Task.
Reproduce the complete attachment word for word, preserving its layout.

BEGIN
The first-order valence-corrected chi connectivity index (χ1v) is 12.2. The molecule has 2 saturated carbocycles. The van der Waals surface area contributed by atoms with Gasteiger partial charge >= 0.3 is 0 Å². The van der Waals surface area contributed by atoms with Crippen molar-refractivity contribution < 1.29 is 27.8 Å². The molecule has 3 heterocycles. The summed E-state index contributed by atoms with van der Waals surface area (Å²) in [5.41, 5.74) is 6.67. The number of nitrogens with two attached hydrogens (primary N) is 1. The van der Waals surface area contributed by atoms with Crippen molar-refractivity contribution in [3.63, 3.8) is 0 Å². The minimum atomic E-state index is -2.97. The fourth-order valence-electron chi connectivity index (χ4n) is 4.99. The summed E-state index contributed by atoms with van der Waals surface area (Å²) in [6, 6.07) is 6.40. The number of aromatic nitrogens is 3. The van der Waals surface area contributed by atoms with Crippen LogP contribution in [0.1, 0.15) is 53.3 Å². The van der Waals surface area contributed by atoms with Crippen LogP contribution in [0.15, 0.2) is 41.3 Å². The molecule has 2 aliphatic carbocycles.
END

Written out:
The first-order valence-corrected chi connectivity index (χ1v) is 12.2. The molecule has 2 saturated carbocycles. The van der Waals surface area contributed by atoms with Gasteiger partial charge >= 0.3 is 0 Å². The van der Waals surface area contributed by atoms with Crippen molar-refractivity contribution < 1.29 is 27.8 Å². The molecule has 3 heterocycles. The summed E-state index contributed by atoms with van der Waals surface area (Å²) in [5.41, 5.74) is 6.67. The number of nitrogens with two attached hydrogens (primary N) is 1. The van der Waals surface area contributed by atoms with Crippen molar-refractivity contribution in [3.63, 3.8) is 0 Å². The minimum atomic E-state index is -2.97. The fourth-order valence-electron chi connectivity index (χ4n) is 4.99. The summed E-state index contributed by atoms with van der Waals surface area (Å²) in [6, 6.07) is 6.40. The number of aromatic nitrogens is 3. The van der Waals surface area contributed by atoms with Crippen LogP contribution in [0.1, 0.15) is 53.3 Å². The van der Waals surface area contributed by atoms with Crippen LogP contribution in [0.15, 0.2) is 41.3 Å². The molecule has 2 aliphatic carbocycles.